Renee Zellweger’s (Awesome) Circa 1770 Connecticut Farmhouse For Sale


I’ve driven by this house a couple of times, filled full of envy, so I had to do a quick feature on this one after I noticed it was for sale on another blog, Hooked on Houses.  Renee Zellweger’s historic property in Pomfret, Connecticut has hit the market with an asking price of $1.5M.  It’s a beautiful, Federal-style farmhouse sitting on almost 40 acres.  Being well-acquainted with the historic house market in that area, I think the asking price for this historic estate seems very reasonable, even without the “movie-star-association-factor,” which certainly bolsters its desirability.  I can’t imagine it will last long.

zellweger_mapOne of the most attractive things about this property is the location.  For starters, it’s in a beautiful town in the “Quiet Corner” of Connecticut.  But the setting is what really does the trick — it’s in a wooded area, and the road it’s on (which is a dirt road, if I recall correctly) runs over a bridge, then along a small river, until it arrives at this property &  turns right past the front of the house.  It is difficult to see the house, though, because there is a tall, stone privacy wall (4′ thick?!) in front of the house (Zellweger built it), which kind of detracts from the historic setting, but it certainly makes the property more secluded.  Beyond the gated wall lies 38+ acres, including “fields, woodlands, and beautifully designed gardens,” the circa 1770 Federal farmhouse, a guest house, a “recreation barn” for entertaining, a swimming pool (bleh…I could do without), and, according to the ad, a “helicopter landing area” (I would definitely need that, though).

zellweger_frontThe house, itself, is called “The Cotton Tavern,” which has a more historical ring to it than “The Renee Zellweger Sixth House.”  As one might expect, the house has undergone extensive renovations over the years, but it also appears to have retained a fair amount of original & historical features.  The exterior is still wood clapboard, and the windows are 12 over 12 sash.  The front door has sidelights on either side, with a simple crown pediment, and a Palladian window above.  The front door is even flanked by a couple of oldey-tymey lantern-style lights.  Inside, it appears that there are a fair amount of original/early wide-board plank floors.  I can’t tell if the fireboxes & chimneys have been redone, but there are several fireplaces.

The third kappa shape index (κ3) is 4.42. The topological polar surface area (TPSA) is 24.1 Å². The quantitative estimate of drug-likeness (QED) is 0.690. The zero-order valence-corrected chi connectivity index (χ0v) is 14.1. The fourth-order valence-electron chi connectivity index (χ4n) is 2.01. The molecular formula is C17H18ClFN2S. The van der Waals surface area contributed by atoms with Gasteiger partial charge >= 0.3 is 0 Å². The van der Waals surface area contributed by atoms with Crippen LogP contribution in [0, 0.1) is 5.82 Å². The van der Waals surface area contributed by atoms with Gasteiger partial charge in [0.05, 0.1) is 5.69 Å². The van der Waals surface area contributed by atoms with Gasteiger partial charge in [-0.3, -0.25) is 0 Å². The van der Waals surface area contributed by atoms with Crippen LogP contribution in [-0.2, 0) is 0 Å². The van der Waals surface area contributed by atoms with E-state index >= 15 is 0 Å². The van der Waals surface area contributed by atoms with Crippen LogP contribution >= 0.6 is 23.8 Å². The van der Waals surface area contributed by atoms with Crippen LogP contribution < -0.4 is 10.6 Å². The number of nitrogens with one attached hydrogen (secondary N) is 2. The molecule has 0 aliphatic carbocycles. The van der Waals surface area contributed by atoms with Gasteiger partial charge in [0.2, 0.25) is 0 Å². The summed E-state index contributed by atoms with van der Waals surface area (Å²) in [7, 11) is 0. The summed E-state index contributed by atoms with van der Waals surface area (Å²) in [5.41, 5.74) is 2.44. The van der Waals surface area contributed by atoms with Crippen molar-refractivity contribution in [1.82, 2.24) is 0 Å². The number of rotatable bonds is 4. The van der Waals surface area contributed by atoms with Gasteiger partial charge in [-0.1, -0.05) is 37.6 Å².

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zellweger_portraitDespite her desire to vacate the town of Pomfret, Zellweger says she is a huge fan, writing that, “Socially, architecturally and aesthetically; [sic] Pomfret is the embodiment of the old fashioned American small town; while it is simultaneously, [sic] a culturally rich and sophisticated community . . . The seasons and landscapes are breathtaking, the quality of life and festive holiday celebrations are of bygone days, and you’ll make more true friends in Pomfret within weeks than you would during a lifetime in most other places.”

I could go on and on about this house, but nah, I’m ready for bed.  But luckily for you, the Realtor who has the property listed, Jonathan Radford of Coldwell Banker in Boston, has an elaborate, 16-page marketing package with lots of pictures, which you can check out in its entirety right here.  So go ahead . . . check out a picture of Renee’s bathtub.


  1. by Catharine D. Fahey, on 02.25.13 @ 11:15 AM


    My grandmother, Mary Richards Sloan, owned the Cotton Tavern in the 1940’s, 50’s, 60’s and sold it in 1971 or 1972 I believe. She also owned the Murdock house up the road which she gave to the Murdocks for caring for the tavern house property for so many years. Mary Sloan had also owned the old schoolhouse about a mile away.
    There is/was a corn crib, garage or carriagehouse, was a barn that became a studio after the sale and the creamary looking down on the Quanabog River was transformed into a guest house. Every room in the house (except the bathrooms) orginially had a fireplace in them. The dirt driveway originally came in from the dirt road along the left hand side of the house. Also on the left side of the house in what used to be called “the lower garden” with a stone wall around, is now a pool. It is above the field, above the river but down from the side of the house.
    There used to be a “Boat house’ down the road toward the bridge over the river. My grandmother originally owned the property to the river and on the other side which she gave or sold to the Harrington Farm. The property across the road she gave to Wildlife habitat I believe.
    My mother, Jane Adams Bishop, daughter of Mary Sloan & James Thoburn Bishop, grew up in the this home and loved it dearly! We all did. I am hoping to speak to someone about the porperty and possible access. If you can help me, please contact me! I have many, many pictures from the 40’s, 50’s, 60’s, 70’s, a visit in 1996(?) and can show I spent every summer there as a child. Please help me!

  2. by Michael@HHB, on 03.04.13 @ 11:07 AM


    Hi Catharine,

    Thanks so much for sharing the interesting background of this property!! It’s so cool to get an insider’s perspective on its history. Unfortunately, I do not know the status of this listing. I have not seen it actively marketed lately, so perhaps it changed hands already? I assume you have followed the links at the bottom of my article to the Realtor information, but if not, it’s worth a try!!

    Good luck,


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